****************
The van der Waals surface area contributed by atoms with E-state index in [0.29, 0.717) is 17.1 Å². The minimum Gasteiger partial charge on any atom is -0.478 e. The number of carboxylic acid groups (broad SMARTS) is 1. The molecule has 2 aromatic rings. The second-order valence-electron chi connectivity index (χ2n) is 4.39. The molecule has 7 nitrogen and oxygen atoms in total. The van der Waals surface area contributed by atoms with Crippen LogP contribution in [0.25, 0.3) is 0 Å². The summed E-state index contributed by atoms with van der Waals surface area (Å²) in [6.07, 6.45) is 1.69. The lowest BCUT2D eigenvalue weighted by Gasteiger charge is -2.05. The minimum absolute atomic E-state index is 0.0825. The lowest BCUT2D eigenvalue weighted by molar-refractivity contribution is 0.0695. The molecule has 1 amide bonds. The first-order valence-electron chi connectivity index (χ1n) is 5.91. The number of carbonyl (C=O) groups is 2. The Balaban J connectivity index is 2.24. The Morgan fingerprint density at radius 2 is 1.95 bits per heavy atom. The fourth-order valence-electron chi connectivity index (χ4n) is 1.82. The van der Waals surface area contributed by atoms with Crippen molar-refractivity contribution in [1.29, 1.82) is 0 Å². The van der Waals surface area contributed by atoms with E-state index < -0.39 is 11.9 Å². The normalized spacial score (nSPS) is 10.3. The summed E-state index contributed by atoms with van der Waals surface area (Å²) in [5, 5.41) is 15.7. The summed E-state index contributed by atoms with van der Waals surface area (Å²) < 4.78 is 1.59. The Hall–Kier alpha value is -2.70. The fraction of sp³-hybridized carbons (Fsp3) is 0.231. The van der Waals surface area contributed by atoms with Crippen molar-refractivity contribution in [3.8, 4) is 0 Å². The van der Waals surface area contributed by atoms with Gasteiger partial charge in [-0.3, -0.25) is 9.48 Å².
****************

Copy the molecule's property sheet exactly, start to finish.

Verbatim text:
The van der Waals surface area contributed by atoms with E-state index in [0.29, 0.717) is 17.1 Å². The minimum Gasteiger partial charge on any atom is -0.478 e. The number of carboxylic acid groups (broad SMARTS) is 1. The molecule has 2 aromatic rings. The second-order valence-electron chi connectivity index (χ2n) is 4.39. The molecule has 7 nitrogen and oxygen atoms in total. The van der Waals surface area contributed by atoms with Crippen LogP contribution in [0.25, 0.3) is 0 Å². The summed E-state index contributed by atoms with van der Waals surface area (Å²) in [6.07, 6.45) is 1.69. The lowest BCUT2D eigenvalue weighted by Gasteiger charge is -2.05. The minimum absolute atomic E-state index is 0.0825. The lowest BCUT2D eigenvalue weighted by molar-refractivity contribution is 0.0695. The molecule has 1 amide bonds. The first-order valence-electron chi connectivity index (χ1n) is 5.91. The number of carbonyl (C=O) groups is 2. The Balaban J connectivity index is 2.24. The Morgan fingerprint density at radius 2 is 1.95 bits per heavy atom. The fourth-order valence-electron chi connectivity index (χ4n) is 1.82. The van der Waals surface area contributed by atoms with Crippen molar-refractivity contribution in [1.29, 1.82) is 0 Å². The van der Waals surface area contributed by atoms with E-state index < -0.39 is 11.9 Å². The normalized spacial score (nSPS) is 10.3. The summed E-state index contributed by atoms with van der Waals surface area (Å²) in [5, 5.41) is 15.7. The summed E-state index contributed by atoms with van der Waals surface area (Å²) < 4.78 is 1.59. The Hall–Kier alpha value is -2.70. The fraction of sp³-hybridized carbons (Fsp3) is 0.231. The van der Waals surface area contributed by atoms with Crippen molar-refractivity contribution in [3.8, 4) is 0 Å². The van der Waals surface area contributed by atoms with Gasteiger partial charge in [-0.3, -0.25) is 9.48 Å².